Auction houses turn "collectibles" into serious art

When classic TV shows are compared to famous artists, does that make Gene Roddenberry Rene Magritte?

On Oct. 5, Christie’s New York will unleash “40 Years of Star Trek: The Collection.” With 1,000 items culled from the CBS-Paramount vaults, it’s the largest assemblage of TV memorabilia in the auction house’s history.

Auction estimates range from $100-$150 for “metal Klingon cups” (from the catalogue: “two battered spun-metal cups used as Klingon bloodwine cups in ‘Star Trek: The Next Generation’ and ‘Star Trek: Deep Space Nine’ and reputed to have been originally used in Cecil B. DeMille’s ‘The Ten Commandments’ “) to $25,000-$30,000 for the visual effects miniature of the Starship Enterprise-D from “Star Trek: The Next Generation.”

“One-of-a-kind items (like) the ‘Star Trek’ auction are works of art,” says Zach Oat, editor of toy collectors’ mag ToyFare. “Just as artists go in and out of favor, certain TV shows, comics and movies go in and out of favor and that has an effect on their value.”

True, these are the same items that might appeal to the unwashed masses who lined up a month before each installment of the “Star Wars” saga. However, anyone who spends six weeks in costume waiting for a movie ticket probably doesn’t have a job — and Christie’s doesn’t have much to do with people like that.

Christie’s is marketing “Star Trek” to fine art collectors as well as TV aficionados and hardcore sci-fi buffs — and a few who are all three. Microsoft founder Paul Allen, whose Science Fiction Museum at Experience Music Project in Seattle hosted a tour of exhibit items earlier this month, is said to be eyeing a few pieces for himself. Says Cathy Elkies, director of Christie’s Special Collections, “People relate to these objects in a very personal and particular way.”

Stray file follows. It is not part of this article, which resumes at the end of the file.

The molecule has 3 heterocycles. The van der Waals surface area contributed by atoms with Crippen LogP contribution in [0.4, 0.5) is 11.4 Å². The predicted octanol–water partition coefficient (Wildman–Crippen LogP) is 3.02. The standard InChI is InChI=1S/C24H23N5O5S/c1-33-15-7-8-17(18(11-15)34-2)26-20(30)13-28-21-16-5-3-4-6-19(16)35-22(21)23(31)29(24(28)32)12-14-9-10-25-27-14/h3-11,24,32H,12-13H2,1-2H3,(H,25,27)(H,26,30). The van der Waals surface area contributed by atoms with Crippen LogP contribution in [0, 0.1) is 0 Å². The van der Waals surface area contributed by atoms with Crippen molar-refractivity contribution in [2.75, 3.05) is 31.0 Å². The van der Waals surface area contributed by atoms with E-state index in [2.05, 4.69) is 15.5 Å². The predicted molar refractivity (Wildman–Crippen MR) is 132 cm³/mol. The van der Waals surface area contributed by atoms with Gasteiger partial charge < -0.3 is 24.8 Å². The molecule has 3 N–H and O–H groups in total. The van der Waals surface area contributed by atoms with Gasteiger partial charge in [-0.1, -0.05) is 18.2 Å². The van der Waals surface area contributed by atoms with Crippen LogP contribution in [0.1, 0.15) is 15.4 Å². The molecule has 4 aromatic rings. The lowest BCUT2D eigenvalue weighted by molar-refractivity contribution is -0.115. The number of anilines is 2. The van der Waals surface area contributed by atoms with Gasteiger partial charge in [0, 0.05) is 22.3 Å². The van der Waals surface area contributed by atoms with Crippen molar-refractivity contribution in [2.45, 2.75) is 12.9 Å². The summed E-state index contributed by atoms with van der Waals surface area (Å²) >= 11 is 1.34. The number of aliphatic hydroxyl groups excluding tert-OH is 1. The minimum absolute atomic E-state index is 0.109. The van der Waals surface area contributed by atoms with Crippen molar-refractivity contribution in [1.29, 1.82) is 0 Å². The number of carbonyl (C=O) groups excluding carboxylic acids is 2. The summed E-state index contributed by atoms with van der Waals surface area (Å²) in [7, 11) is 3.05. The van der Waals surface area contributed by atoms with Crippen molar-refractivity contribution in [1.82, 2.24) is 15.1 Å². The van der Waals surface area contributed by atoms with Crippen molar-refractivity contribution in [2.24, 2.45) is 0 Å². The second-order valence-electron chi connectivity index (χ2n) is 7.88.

And how. As a population weaned on pop culture comes of age, the catchall “collectibles market” — anything from baseball cards to action figures — continues to grow, to $10.4 billion in 2005 from $6.6 billion in 1993.

Next week’s auction at Christie’s London of 4,000 Barbie dolls and accessories will also contribute to that haul. Among the top items are the dour-faced brunette, Barbie No. 1 (auction estimate: $1,500-$2,250), and a 1965 “Miss Astronaut” outfit, still in its original packaging and expected to bring in $750-$1,125.

The collectibles market has blossomed to such a degree that it has spawned a would-be “Antiques Roadshow” with the Collectible Grading Authority, an appraisal outfit in Duluth, Ga. that renders score-based judgments on 50,000 original action figures, dolls and die-cast toys every year.

A perfect score is virtually impossible; CGA customer service rep T.L. Alexander says the highest she’s seen was a 95 for a 1982 G. I. Joe Cobra Commander. (It sold for $15,000.)

“They were manufactured as toys,” says collectibles broker Tom Derby. “They weren’t made to be judged by every minute flaw.”

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